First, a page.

Randolph Anchor Glass Plant roofs installed.



Food Producers interior floors


I painted the doors and windows attached to cardboard with masking tape with a rattle can using Rust-Oleum Gloss Protective Enamel.   Once dry the windows were installed and the kit window glazing was installed using Formula 560 Canopy glue.  On the exterior the window lintels were hand painted Polly Scale Depot Buff.  


Food Producers windows spray painted 


With windows installed, the roof was covered with black #320 wet/dry sandpaper, fitted and installed.    I did not like the roof sky lights on this building so I added roof details I liked and thought were more appropriate.   I scratchbuilt the “dog house” from Pikestuff wall parts  left over from another project to allow access to other roof mechanical items.  The other roof items came from Walthers Cornerstone Roof Details kit, #933-3733.


Food Producers roof with kit sky lites.




Food Producers with changes made to roof.


Now the building was ready for its exterior finish.  I applied a coat of hydrocal tinted with dry tempera paint pigment.  When dry, I added the kit roof dock which was hand painted Model Master #1780 steel.  A color I am going to miss with Testors removing Model Master paints from the market.


Food Producers with colored hydrocal finish applied.


Time to get back to the Anchor Glass Plant details.  A nice prototype feature was that many of the details were on individual concrete slabs sitting on a concrete slab the length of the building allowing me to build the side details as modules.


Shakopee Anchor Glass Plant with various details
on individual bases. 


First, a unloading grate for unloading sand in hoppers was installed in the track and the canopy was built from some trusses from the parts box, Evergreen #274 I-Beam and sheet styrene, and kit sprues for posts and base posts are attached to.  The furnace stacks were made using marker portion for the bottom and the lower barrel from a ball point pen turned upside down for the exhaust stack with an Evergreen styrene tube connecting the two pieces. Next, the air exhaust blower module next to it was built with styrene tubes and the blade hub from an helicopter model for the blower.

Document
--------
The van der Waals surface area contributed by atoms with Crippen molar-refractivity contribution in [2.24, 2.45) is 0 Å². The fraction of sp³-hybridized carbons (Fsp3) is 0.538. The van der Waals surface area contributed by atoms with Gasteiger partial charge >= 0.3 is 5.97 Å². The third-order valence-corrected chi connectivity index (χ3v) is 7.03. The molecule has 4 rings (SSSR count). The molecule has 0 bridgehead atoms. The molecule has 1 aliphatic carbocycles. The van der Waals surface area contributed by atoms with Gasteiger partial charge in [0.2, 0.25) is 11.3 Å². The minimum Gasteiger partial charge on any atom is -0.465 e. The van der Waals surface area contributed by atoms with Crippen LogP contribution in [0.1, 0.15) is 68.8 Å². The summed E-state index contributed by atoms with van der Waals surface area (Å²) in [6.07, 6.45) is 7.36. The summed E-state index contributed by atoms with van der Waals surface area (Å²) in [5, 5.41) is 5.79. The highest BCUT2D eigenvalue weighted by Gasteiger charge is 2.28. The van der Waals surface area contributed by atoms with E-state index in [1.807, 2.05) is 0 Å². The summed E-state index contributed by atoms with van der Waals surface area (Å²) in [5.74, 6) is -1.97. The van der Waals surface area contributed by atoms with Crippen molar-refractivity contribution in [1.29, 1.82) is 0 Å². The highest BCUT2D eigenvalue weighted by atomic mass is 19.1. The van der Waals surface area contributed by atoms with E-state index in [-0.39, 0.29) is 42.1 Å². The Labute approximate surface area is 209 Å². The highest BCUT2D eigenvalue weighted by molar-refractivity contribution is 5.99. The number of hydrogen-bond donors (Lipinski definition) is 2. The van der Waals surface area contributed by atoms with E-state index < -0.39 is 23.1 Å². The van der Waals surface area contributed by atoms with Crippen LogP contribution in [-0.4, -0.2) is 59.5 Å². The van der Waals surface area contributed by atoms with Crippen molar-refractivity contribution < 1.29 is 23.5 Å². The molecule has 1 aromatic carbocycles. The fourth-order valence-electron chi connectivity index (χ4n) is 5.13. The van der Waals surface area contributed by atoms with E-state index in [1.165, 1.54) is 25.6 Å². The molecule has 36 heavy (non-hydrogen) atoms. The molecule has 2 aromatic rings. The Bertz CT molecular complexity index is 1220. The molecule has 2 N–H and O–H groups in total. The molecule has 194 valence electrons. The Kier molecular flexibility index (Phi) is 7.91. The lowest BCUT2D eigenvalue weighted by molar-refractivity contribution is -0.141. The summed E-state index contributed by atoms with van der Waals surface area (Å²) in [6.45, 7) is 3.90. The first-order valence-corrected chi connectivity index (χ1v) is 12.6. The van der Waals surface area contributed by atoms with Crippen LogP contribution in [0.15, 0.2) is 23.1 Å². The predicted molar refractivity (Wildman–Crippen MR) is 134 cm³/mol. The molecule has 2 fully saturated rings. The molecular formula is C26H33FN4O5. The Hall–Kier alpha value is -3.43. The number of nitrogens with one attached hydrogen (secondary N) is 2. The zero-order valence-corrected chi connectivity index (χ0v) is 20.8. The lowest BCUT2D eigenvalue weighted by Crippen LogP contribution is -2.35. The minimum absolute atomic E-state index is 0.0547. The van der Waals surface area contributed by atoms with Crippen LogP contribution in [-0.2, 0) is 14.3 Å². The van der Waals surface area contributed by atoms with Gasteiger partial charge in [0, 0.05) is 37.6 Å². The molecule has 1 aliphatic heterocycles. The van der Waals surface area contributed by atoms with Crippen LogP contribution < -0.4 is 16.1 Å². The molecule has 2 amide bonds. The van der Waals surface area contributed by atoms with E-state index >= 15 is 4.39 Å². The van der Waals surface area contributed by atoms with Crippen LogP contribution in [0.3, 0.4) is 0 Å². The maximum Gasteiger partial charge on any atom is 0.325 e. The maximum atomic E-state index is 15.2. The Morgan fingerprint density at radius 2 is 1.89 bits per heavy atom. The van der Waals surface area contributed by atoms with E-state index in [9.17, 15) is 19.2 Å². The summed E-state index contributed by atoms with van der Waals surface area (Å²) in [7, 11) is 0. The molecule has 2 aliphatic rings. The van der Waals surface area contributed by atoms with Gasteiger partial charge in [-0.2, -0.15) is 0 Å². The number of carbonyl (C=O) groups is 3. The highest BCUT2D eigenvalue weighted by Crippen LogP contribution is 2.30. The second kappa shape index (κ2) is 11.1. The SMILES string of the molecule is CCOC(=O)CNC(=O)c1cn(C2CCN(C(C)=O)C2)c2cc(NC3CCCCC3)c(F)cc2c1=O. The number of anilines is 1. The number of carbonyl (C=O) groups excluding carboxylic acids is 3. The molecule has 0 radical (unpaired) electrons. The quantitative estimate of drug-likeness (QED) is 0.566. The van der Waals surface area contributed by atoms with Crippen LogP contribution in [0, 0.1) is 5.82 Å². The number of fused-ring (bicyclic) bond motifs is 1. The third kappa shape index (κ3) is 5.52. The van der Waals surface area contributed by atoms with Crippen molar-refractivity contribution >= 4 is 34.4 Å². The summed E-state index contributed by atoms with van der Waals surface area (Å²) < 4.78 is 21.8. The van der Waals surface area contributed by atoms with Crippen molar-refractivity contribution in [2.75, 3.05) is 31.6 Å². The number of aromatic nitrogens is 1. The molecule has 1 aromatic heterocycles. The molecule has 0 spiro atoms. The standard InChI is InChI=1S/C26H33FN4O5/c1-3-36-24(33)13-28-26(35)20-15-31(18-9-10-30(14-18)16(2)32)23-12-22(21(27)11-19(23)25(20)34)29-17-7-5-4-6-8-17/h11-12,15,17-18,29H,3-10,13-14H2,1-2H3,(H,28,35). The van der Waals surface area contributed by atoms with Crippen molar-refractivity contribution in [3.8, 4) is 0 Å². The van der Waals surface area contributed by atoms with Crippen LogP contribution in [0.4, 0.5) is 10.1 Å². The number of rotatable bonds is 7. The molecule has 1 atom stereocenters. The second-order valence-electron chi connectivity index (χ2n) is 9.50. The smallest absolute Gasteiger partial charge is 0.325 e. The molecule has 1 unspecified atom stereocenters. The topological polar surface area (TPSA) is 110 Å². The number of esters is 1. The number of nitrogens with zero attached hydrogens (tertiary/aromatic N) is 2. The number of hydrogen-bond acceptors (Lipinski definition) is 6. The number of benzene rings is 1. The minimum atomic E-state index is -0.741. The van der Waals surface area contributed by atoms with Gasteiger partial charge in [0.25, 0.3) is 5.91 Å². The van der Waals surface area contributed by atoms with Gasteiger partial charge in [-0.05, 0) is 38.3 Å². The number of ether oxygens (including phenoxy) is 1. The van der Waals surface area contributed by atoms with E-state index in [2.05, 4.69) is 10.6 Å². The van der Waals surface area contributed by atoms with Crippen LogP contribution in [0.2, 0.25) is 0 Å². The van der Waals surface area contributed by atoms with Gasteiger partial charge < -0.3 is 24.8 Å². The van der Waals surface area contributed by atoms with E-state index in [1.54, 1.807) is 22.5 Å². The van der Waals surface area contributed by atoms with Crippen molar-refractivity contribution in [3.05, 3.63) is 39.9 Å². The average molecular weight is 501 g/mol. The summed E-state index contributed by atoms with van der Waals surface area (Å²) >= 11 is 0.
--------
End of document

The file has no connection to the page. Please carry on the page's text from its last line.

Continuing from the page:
Unloading canopy and furnace stack started.




Basic furnace stacks and exhaust pipes with blower and
AHM door and concrete dock added under canopy.


I installed the small windows in the tower next.  The small windows came from my left over windows and doors parts box.  Following window install, I built the gable roof portion behind the furnace stacks of the glass plant to add character to the model.  I added the maintenance platforms to the furnace stacks.  The remaining details on scratch built styrene stands were made from parts in the Walthers Cornerstone Roof Details kit, Walthers Styrene Steps & Ladders kit, #1602 and below on concrete slab AHM detail parts.  Finally I added the section of the Randolph Anchor Glass Plant to the left of this building.




Small windows installed on tower of  Anchor Glass Plant.



All details including platform railings, ladders and unit next to dock
door under canopy for the side of Anchor Glass Plant completed.



Randolph Anchor Glass Plant windows
 and  additional section added.

The Anchor Glass Plant still has details that I want to add such as the leg on the roof, weathering and the maybe the unit on the gable roof section if there before 1955.  I will add these when I need another break from building freight cars.  And, I need to add the photo backdrop behind the plant and other structures.  That, will happen when I will go back next spring to photograph and use the photos to create.

The last structure for Randolph will be General Tire And Rubber I will cover in Part II.  And, I will also cover adding  a backdrop for the new Randolph expansion in Part II.



General Tire And Rubber building  will replace the
last cardboard rectangle on the siding beyond
Food Producers.  





Thank You for taking time to read my blog.  You can share a comment in the section below if you choose to do so.  Please sign your comment with your name if you choose to leave one.  Please share the blog link with other model railroaders.
Lester Breuer